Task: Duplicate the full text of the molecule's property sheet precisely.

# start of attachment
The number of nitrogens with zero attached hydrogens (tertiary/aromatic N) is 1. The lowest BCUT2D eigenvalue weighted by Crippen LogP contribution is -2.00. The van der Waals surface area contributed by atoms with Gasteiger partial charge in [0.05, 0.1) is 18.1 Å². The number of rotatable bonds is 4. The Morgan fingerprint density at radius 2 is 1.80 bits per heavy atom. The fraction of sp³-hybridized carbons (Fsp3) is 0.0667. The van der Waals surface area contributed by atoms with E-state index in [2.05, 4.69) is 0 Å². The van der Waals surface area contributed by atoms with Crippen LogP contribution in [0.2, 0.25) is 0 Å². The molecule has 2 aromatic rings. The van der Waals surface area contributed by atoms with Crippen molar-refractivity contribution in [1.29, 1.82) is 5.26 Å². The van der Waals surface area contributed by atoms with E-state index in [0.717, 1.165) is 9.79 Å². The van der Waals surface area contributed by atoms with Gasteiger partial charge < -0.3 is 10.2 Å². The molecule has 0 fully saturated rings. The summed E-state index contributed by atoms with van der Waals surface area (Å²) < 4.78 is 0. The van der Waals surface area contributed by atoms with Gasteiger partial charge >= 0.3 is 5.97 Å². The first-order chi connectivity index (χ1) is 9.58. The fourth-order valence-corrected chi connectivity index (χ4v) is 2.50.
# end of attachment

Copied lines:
The number of nitrogens with zero attached hydrogens (tertiary/aromatic N) is 1. The lowest BCUT2D eigenvalue weighted by Crippen LogP contribution is -2.00. The van der Waals surface area contributed by atoms with Gasteiger partial charge in [0.05, 0.1) is 18.1 Å². The number of rotatable bonds is 4. The Morgan fingerprint density at radius 2 is 1.80 bits per heavy atom. The fraction of sp³-hybridized carbons (Fsp3) is 0.0667. The van der Waals surface area contributed by atoms with E-state index in [2.05, 4.69) is 0 Å². The van der Waals surface area contributed by atoms with Crippen LogP contribution in [0.2, 0.25) is 0 Å². The molecule has 2 aromatic rings. The van der Waals surface area contributed by atoms with Crippen molar-refractivity contribution in [1.29, 1.82) is 5.26 Å². The van der Waals surface area contributed by atoms with E-state index in [0.717, 1.165) is 9.79 Å². The van der Waals surface area contributed by atoms with Gasteiger partial charge < -0.3 is 10.2 Å². The molecule has 0 fully saturated rings. The summed E-state index contributed by atoms with van der Waals surface area (Å²) < 4.78 is 0. The van der Waals surface area contributed by atoms with Gasteiger partial charge >= 0.3 is 5.97 Å². The first-order chi connectivity index (χ1) is 9.58. The fourth-order valence-corrected chi connectivity index (χ4v) is 2.50.